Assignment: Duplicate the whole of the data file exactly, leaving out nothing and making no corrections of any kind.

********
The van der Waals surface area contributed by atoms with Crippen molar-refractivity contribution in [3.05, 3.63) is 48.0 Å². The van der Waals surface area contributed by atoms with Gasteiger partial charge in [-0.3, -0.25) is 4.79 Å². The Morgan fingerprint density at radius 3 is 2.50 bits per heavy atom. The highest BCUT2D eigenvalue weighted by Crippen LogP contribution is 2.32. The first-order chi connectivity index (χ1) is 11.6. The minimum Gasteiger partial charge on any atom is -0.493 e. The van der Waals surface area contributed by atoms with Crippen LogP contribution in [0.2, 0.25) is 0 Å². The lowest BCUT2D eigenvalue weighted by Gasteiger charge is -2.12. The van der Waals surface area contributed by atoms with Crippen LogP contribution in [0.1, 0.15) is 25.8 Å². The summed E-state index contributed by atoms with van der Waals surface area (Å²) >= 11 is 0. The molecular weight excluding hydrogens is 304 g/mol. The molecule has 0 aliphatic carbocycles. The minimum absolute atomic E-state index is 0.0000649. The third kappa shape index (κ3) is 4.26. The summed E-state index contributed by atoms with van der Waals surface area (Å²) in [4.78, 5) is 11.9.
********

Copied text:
The van der Waals surface area contributed by atoms with Crippen molar-refractivity contribution in [3.05, 3.63) is 48.0 Å². The van der Waals surface area contributed by atoms with Gasteiger partial charge in [-0.3, -0.25) is 4.79 Å². The Morgan fingerprint density at radius 3 is 2.50 bits per heavy atom. The highest BCUT2D eigenvalue weighted by Crippen LogP contribution is 2.32. The first-order chi connectivity index (χ1) is 11.6. The minimum Gasteiger partial charge on any atom is -0.493 e. The van der Waals surface area contributed by atoms with Crippen LogP contribution in [0.2, 0.25) is 0 Å². The lowest BCUT2D eigenvalue weighted by Gasteiger charge is -2.12. The van der Waals surface area contributed by atoms with Crippen LogP contribution in [0.1, 0.15) is 25.8 Å². The summed E-state index contributed by atoms with van der Waals surface area (Å²) >= 11 is 0. The molecular weight excluding hydrogens is 304 g/mol. The molecule has 0 aliphatic carbocycles. The minimum absolute atomic E-state index is 0.0000649. The third kappa shape index (κ3) is 4.26. The summed E-state index contributed by atoms with van der Waals surface area (Å²) in [4.78, 5) is 11.9.